If an adult using an imitation firearm had robbed the same small store twice in 31 days, he would have received a sentence of 16 years’ imprisonment after being found guilty by a jury.
Last year, a young man, who committed those same offenses at the age of 15, received a sentence of eight years. This week, the Court of Appeal upheld the sentence.
The defendant, referred to as D, robbed a West Bay mini-mart in March and April 2016. He turned 16 a few months later and pleaded not guilty. After trial, the jury’s guilty verdicts were unanimous and Justice Charles Quin passed sentence after receiving social inquiry and medical reports.
The appeal court said Justice Quin was clearly right to regard 16 years as the appropriate sentence for an adult. The U.K. Sentencing Guidelines for Children and Young Persons set an adjustment of one-half to two-thirds for a young person.
Crown counsel Greg Walcolm, who prosecuted D, brought evidence to show that the teenager had worn a mask and that both robberies had occurred at night. On the first occasion, D had what appeared to be a firearm in his pants waist; on the second occasion, he pointed the weapon directly at the shop clerk.
Attorney Keva Reid argued on appeal that the value of the goods stolen was fairly low: cash and cellphones valued at $1,805 the first time, $450 and cigarette papers the second time.
The same clerk had been on duty during both robberies and had then quit after continuing to have nightmares, the court heard. The owner subsequently shut down the store. The appeal judges said the robberies had lasted a short time but were clearly terrifying.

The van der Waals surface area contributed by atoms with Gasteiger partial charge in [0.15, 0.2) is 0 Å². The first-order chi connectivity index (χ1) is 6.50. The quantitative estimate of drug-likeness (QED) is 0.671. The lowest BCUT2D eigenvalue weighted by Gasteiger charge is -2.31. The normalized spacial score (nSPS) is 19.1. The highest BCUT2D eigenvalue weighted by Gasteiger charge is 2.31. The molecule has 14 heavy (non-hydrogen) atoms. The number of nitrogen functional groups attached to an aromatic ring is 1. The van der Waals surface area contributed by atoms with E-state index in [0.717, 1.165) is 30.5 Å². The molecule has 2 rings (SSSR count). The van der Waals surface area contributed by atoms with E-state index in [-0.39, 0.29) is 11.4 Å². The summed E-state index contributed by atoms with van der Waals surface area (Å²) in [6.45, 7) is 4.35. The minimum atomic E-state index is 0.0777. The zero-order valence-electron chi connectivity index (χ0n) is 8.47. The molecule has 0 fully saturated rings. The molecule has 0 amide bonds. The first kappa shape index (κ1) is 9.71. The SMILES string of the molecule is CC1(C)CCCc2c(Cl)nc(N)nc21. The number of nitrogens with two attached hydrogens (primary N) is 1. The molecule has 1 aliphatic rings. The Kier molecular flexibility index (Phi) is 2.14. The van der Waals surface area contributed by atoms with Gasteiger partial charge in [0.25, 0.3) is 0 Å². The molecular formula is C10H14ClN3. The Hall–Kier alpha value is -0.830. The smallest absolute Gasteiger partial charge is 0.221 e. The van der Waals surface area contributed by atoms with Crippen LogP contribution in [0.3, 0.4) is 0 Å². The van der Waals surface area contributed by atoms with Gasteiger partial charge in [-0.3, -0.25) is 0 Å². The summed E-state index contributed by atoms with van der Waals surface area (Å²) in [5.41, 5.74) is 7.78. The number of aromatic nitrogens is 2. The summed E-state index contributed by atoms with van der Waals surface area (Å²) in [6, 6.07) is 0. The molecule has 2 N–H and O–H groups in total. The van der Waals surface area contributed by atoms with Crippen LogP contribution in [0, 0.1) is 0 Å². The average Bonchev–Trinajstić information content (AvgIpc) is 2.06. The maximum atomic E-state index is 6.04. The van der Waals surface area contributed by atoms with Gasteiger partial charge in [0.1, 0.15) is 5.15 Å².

Referring to submissions concerning D, the judges commented, “He has really a wretched background.” Professional evaluations referred to attention deficit, mood and learning disorders, and difficulty with self-control due to personality disorder.
The judges said D had been in trouble with police from an early age. At the time of the robberies, D was wearing an electronic monitor in relation to other charges. “No one reading this background can fail to sympathize with the difficulties he has faced,” the judges said in their decision.
At the Grand Court sentencing hearing, Ms. Reid had told Justice Quin about at least three efforts before the robberies to get D into a treatment center abroad.
The U.K. sentencing guidelines set out overarching principles to be considered for young people, noting they are likely to benefit from opportunities to address their behavior, may far more rapidly change and benefit from treatment, and for whom heavy punishments are likely to have far greater impact.
“All of that is particularly relevant to this young man,” the appeal court said.
The appeal was heard by Sir John Goldring, president; Justice John Martin and Justice Sir Alan Moses.